Big Star at Hyde Park, London
Big Star just returned from London, having performed at Hyde Park on July 1st. John Fry also traveled with the band, and together with Jody Stephens got to tour the famed Abbey Road studios. From Jody’s account of the trip:
John Fry, Steve Rhea, Mark Harber (friend and neighbor) and I boarded a plane to London on June 27. The occasion was a Big Star show in Hyde Park/Serpentine Sessions on July 1. John and I had Monday and Tuesday for a little sight-seeing before the show on Wednesday. On Monday we hopped on a train to Hitchin to visit our friend and former Memphian Heather Hendren. After a stop at the house for a cup of tea and a drive through the quaint village of Hitchin, Heather was kind enough to take us out to the Duxford Air Museum.
Duxford must indeed be Europe’s premiere aviation museum…an amazing collection of vintage aircraft. For a short video with a peppy little sound track click here. No better tour guide than John Fry, an aircraft buff who once upon a time gave flying lessons to Chris Bell, Andy Hummel, Richard Rosebrough and me.
I have to explain to you here that London and this part of England were experiencing a heat wave while we visited. It was hot! (I know, I’m from Memphis, hot capital of the mid-south, but we have AC down pretty good here.) So after a day of sightseeing in the heat what better place to cool off than the Absolute Ice Bar. Mark’s sister and brother-in-law happen to be in London and suggested we meet there. After buying a ticket to enter they wrapped us up in some warm parkas and gloves and sent us into what basically was a big freezer with walls and furnishings, including a bar, fashioned out of ice. The drink menu: Various Absolute Vodka flavors served in a glass made out of ice.
On Tuesday, John, Steve, Mark and I all had the complete pleasure of a tour of Abbey Road Studios. Carl Marsh, string arranger for Big Star’s Third LP, made the proper introduction to the folks at Abbey Road and we were set for 9:30am. Fiona Gillott walked us through this hollowed ground starting with Studio One where they were setting up to record an orchestra. She pointed out several things…here’s the “Lady Madonna” piano and the one next to it is the “Day In The Life” piano. Couldn’t help but yearn to sit down and play them… (I can’t exactly play piano, but you know what I mean.)
After leaving Studio One, I excused myself for a bathroom break and began to wonder which bathroom and what window.
We entered Studio Two, where The Beatles did much of their recording. Standing in the middle of that studio, I tried to visualize a typical Beatles session going on around me…couldn’t quite remember where Yoko set up the bed, but I think it was just below the control room window. After lingering there for a few minutes we made our way up the stairway to the control room where George Martin and Geoff Emerick spent a bit of time helping to shape that unique Beatles sound. Right about here I felt compelled to explain to Fiona that John Fry, Ardent’s owner and founding father, incorporated Ardent and had produced his first Ardent Records single by the time he was 14 years old. So there.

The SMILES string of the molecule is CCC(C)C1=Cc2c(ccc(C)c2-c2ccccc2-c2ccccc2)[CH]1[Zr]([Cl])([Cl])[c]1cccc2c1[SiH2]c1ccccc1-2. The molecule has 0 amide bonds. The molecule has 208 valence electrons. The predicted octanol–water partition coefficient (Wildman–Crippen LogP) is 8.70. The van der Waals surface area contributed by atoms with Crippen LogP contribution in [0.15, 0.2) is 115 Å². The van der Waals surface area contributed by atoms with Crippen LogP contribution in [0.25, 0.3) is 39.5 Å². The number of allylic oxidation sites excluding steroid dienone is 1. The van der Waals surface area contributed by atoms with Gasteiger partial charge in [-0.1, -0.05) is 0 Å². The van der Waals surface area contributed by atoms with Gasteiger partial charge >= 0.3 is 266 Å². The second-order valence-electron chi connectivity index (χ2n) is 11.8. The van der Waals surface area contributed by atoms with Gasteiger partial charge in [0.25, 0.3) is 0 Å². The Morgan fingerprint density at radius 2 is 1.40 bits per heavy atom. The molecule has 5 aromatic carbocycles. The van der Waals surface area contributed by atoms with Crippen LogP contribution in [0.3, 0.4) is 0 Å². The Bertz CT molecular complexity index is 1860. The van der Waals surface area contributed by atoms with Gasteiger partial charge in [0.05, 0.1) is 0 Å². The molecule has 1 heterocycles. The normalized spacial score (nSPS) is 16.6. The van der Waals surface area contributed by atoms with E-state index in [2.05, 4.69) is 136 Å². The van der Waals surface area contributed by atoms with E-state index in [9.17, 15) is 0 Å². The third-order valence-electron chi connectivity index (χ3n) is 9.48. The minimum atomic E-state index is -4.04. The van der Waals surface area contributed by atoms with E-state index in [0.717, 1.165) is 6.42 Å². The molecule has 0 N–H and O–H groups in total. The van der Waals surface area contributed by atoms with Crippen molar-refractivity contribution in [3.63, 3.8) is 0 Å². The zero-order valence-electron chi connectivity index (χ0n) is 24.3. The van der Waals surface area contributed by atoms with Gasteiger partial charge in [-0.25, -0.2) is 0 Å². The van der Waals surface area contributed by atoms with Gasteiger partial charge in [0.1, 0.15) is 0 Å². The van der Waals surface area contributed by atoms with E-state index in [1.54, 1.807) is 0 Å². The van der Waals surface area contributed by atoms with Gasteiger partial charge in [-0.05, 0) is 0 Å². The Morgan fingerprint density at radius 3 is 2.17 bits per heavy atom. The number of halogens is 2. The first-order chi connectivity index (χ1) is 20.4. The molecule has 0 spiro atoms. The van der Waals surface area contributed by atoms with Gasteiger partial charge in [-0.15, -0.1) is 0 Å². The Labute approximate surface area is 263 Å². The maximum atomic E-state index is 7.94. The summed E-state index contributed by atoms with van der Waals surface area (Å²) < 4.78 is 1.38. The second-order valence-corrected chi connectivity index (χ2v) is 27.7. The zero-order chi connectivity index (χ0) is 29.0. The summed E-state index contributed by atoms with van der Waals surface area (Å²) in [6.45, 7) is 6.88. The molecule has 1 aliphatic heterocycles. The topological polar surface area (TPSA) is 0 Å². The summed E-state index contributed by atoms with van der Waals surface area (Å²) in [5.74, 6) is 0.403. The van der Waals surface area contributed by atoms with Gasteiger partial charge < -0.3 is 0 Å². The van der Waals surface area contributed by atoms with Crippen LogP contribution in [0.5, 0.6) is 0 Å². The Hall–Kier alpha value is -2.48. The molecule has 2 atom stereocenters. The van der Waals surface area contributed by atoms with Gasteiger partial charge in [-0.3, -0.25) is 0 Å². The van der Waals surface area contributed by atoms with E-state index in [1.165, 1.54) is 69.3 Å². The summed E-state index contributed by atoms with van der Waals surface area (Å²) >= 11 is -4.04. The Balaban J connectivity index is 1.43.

On to Studio Three and then one of their mastering rooms. A very nicely done tour by Fiona…but wait, there’s more: After a photo session with Fiona, outside Abbey Road’s front door mind you, we completed the visit with photos at the zebra stripe crossing which, as you all know, was the setting for The Beatles’ Abbey Road album cover.
Had a lazy morning on Wednesday and then grabbed a bus over to the Columbia Hotel for an interview with Martin Aston/Mojo Magazine. Rhino’s publicist had set up the interview to focus on the release Keep An Eye On The Sky, the Big Star box set due out on September 15. I arrived late and Jon and Ken were already underway with their part of the interview. I just had about 40 minutes before racing back to my hotel and then over to Hyde Park and sound check.
Sound check serves as a bit of a rehearsal time as well as getting a balance of monitors and front speakers. That done we had about an hour to kill before our show time. Back to the dressing room area where the folks in Tendersticks (the headliner) were all hanging out outside the dressing room taking advantage of a slight breeze. I spoke with Stuart Staples (the band’s lead singer) briefly. He’s a very nice guy with a smooth, smoky voice… we had met in an elevator in a Los Angeles hotel some years back.
Finally, show time! We took the stage to an audience of about 25 people (including John, Steve with his wife and daughter, David and Mark.) Apparently there was a little confusion about our start time. Once we had launched in to “In The Street” people started filing in and we soon had 1,500 or so folks in the audience. You can check out bits and pieces of the show on YouTube. Ballad Of El Goodo always seems to be one of my favorites live. You can click here for several videos posted by Colin Gibbons. Side note: London being home, Colin and his wife Nikki have traveled out to many of our shows, Malaga, Spain this past April being the farthest I think. Our show in Hyde Park was much more convenient, they could actually walk home. Always a pleasure to play in London. Wonderful audiences there. Sounds like Tom Holcroft had a good time: http://www.last.fm/event/1041480/reviews
After the show I expressed my thanks to some of the folks in the audience and got a positive nod from the Memphis contingent. Had a quick bite to eat (vegetarian Shepherd’s Pie) and failing to find a cab, hopped on a bus back to the hotel thinking it’s great to still be doing this.